Clay County Public Health Director, Kathy McKay reported to the county commissioners at their October 20th meeting that the latest data from the Minnesota Department of Health (MDH) indicates that Clay County experienced about 2000 confirmed positive Covid-19 cases to date with 43 county deaths. As of October 15, Clay County has 334 active cases. Three people are currently hospitalized.
Minnesota statistics show 124,000 confirmed positive cases and 2239 deaths. 8900 people required hospitalization across the state to date with 2414 needing intensive care unit nursing.
McKay added, “We know the numbers are rising. We can see what is happening across the country. The numbers are climbing steadily. National infectious disease experts anticipated a peak. They just didn’t anticipate it coming so soon. Hospitalizations are rising across forty states. For the Midwest, there has been a 45% growth in new infections in the past two weeks.”
Cheryl Sapp, Clay County Public Health Nurse, reported that the free community saliva testing site opened on Saturday, October 17, at the former Thomas Edison School, located at 1110 S. 14th St. in Moorhead. Hours are:
· Monday, Tuesday, Friday; 12-7 PM
· Saturday 7 Sunday: 10 AM-4 PM
Walk-ins are accepted. Appointments are encouraged and may be made at: https://mncovidtestingappt.as.me/schedule.php
Sapp reported the data collected on the saliva testing site’s opening day, “327 people were tested with a positivity rate of 9.785%. 164 individuals were tested Sunday.” The public health department doesn’t recommend testing children under age four because it is difficult for them to provide enough saliva for an accurate test.
Kathy McKay added that Cass County made their static testing sites available to Clay County residents providing more than 12,000 tests at no cost when Clay County didn’t have local testing available. She thanked North Dakota Governor Burgum and the Cass County Health Department for that service. McKay is working with MDH and the both governors’ offices to enable Cass County residents to have free access to the Moorhead saliva testing site in the absence of a similar site in the Fargo area. She said, “Because North Dakota provided over 12,000 free tests, I felt like we could be good stewards back to North Dakota in providing services.”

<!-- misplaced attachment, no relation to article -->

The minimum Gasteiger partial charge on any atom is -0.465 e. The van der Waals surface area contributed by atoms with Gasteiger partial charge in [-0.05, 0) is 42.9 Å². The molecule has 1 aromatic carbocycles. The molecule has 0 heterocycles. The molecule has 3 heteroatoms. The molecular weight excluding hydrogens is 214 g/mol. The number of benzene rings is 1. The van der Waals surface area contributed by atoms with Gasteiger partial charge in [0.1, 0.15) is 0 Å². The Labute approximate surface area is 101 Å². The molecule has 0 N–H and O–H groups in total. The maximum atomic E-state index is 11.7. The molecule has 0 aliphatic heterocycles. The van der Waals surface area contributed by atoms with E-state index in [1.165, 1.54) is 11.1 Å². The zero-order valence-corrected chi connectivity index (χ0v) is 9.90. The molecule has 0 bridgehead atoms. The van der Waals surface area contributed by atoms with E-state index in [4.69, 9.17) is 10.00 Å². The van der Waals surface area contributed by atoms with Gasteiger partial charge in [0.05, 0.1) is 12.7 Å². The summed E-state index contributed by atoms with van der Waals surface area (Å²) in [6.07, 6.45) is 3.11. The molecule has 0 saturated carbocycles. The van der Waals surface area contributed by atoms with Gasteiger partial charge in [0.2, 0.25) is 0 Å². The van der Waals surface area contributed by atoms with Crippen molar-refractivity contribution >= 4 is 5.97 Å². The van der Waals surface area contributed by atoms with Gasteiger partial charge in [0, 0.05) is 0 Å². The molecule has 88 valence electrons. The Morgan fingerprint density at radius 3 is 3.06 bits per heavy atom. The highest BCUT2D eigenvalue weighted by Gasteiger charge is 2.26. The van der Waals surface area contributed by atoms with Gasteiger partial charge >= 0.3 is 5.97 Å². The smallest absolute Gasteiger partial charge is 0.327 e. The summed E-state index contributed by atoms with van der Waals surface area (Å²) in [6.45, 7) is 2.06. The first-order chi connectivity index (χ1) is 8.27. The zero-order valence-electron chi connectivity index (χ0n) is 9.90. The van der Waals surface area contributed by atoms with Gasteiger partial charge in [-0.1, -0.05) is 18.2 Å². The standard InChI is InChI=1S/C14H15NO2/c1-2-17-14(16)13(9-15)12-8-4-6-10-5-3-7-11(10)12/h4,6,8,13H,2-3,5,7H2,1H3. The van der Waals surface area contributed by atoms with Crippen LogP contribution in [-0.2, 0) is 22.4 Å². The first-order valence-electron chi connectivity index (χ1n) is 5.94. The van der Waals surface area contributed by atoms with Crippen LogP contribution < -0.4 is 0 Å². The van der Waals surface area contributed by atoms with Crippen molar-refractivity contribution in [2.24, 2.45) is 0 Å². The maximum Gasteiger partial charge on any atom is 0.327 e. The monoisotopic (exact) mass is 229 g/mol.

Clay County Nursing Director, Jamie Hennen, shared MDH information. Hennen reported, “The health commissioner reports an increase in cases with 3000 new cases reported over the weekend. Monday was the 10th consecutive day of daily reports of over 1000 new cases. The positivity rate is growing faster than the testing rates. Positive cases increase was 9.6% over the past week and the testing increase was at 7.8%.” Hennen reported that though there are increased testing opportunities, there are increasing positive case numbers from community spread.
Hennen recommended the public check information about safe Halloween activities at: https://www.health.state.mn.us/diseases/coronavirus/holidays.html#halloween
Public health staff reminded the commission that until there is a safe vaccine, people must continue to mask, maintain 6’ of social distance, and avoid large gatherings. Most new cases are coming from community spread.
Clay County Administrator Stephen Larson and HR Director Darren Brooke presented the CARES Act Committee update. Phase 1 Small Business relief grant checks have been distributed. Phase 2 reached its deadline on October 15 with 20 applications. The CARES Act Committee found 16 applications qualified for a total of $160,000 in small business grant relief. They noted that Phase 2 applications were available county-wide.
The commission approved additional CARES Act relief dollars be applied to carpet in the IT department for $3462 because moving walls to become Covid-compliant wrecked the existing carpeting. They approved $2,781 for Family Service Center (FCS) security. $59,000 was approved to upgrade wireless technology at the FSC. With increasing numbers of laptops used in the department due to Covid-19, the existing access ports were in danger of overloading and crashing.